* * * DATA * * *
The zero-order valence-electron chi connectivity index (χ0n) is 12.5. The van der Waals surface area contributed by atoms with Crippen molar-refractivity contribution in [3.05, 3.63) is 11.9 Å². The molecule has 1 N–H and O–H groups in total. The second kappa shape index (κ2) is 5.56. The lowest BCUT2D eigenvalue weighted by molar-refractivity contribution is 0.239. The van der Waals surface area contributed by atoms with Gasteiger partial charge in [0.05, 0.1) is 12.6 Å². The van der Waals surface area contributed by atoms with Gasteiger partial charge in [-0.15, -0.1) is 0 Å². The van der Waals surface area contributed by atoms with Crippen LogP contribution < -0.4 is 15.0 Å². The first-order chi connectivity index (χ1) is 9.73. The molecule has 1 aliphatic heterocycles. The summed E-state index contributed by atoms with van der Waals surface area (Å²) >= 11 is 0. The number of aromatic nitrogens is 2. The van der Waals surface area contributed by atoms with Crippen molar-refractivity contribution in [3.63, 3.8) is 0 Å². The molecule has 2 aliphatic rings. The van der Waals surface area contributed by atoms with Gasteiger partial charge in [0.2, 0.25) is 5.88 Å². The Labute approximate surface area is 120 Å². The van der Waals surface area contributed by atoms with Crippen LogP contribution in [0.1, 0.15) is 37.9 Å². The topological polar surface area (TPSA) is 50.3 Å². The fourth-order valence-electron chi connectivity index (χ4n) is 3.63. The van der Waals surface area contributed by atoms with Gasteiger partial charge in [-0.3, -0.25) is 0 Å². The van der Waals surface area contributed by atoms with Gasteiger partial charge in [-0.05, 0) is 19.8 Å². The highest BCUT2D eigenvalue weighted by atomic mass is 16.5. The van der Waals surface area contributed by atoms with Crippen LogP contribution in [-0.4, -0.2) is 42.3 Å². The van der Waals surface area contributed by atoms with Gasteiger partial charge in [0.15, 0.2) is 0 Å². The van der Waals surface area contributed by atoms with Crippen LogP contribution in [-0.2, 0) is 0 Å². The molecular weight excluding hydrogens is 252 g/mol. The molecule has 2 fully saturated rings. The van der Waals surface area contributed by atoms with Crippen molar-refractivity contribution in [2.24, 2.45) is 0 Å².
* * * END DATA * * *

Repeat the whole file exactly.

The zero-order valence-electron chi connectivity index (χ0n) is 12.5. The van der Waals surface area contributed by atoms with Crippen molar-refractivity contribution in [3.05, 3.63) is 11.9 Å². The molecule has 1 N–H and O–H groups in total. The second kappa shape index (κ2) is 5.56. The lowest BCUT2D eigenvalue weighted by molar-refractivity contribution is 0.239. The van der Waals surface area contributed by atoms with Gasteiger partial charge in [0.05, 0.1) is 12.6 Å². The van der Waals surface area contributed by atoms with Gasteiger partial charge in [-0.15, -0.1) is 0 Å². The van der Waals surface area contributed by atoms with Crippen LogP contribution < -0.4 is 15.0 Å². The first-order chi connectivity index (χ1) is 9.73. The molecule has 1 aliphatic heterocycles. The summed E-state index contributed by atoms with van der Waals surface area (Å²) >= 11 is 0. The number of aromatic nitrogens is 2. The van der Waals surface area contributed by atoms with Crippen molar-refractivity contribution in [3.63, 3.8) is 0 Å². The molecule has 2 aliphatic rings. The van der Waals surface area contributed by atoms with Gasteiger partial charge in [0.2, 0.25) is 5.88 Å². The Labute approximate surface area is 120 Å². The van der Waals surface area contributed by atoms with Crippen LogP contribution in [0.1, 0.15) is 37.9 Å². The topological polar surface area (TPSA) is 50.3 Å². The fourth-order valence-electron chi connectivity index (χ4n) is 3.63. The van der Waals surface area contributed by atoms with Gasteiger partial charge in [-0.3, -0.25) is 0 Å². The van der Waals surface area contributed by atoms with Gasteiger partial charge in [-0.05, 0) is 19.8 Å². The highest BCUT2D eigenvalue weighted by atomic mass is 16.5. The van der Waals surface area contributed by atoms with Crippen LogP contribution in [-0.4, -0.2) is 42.3 Å². The van der Waals surface area contributed by atoms with Gasteiger partial charge in [0.15, 0.2) is 0 Å². The van der Waals surface area contributed by atoms with Crippen LogP contribution in [-0.2, 0) is 0 Å². The molecular weight excluding hydrogens is 252 g/mol. The molecule has 2 fully saturated rings. The van der Waals surface area contributed by atoms with Crippen molar-refractivity contribution in [2.24, 2.45) is 0 Å².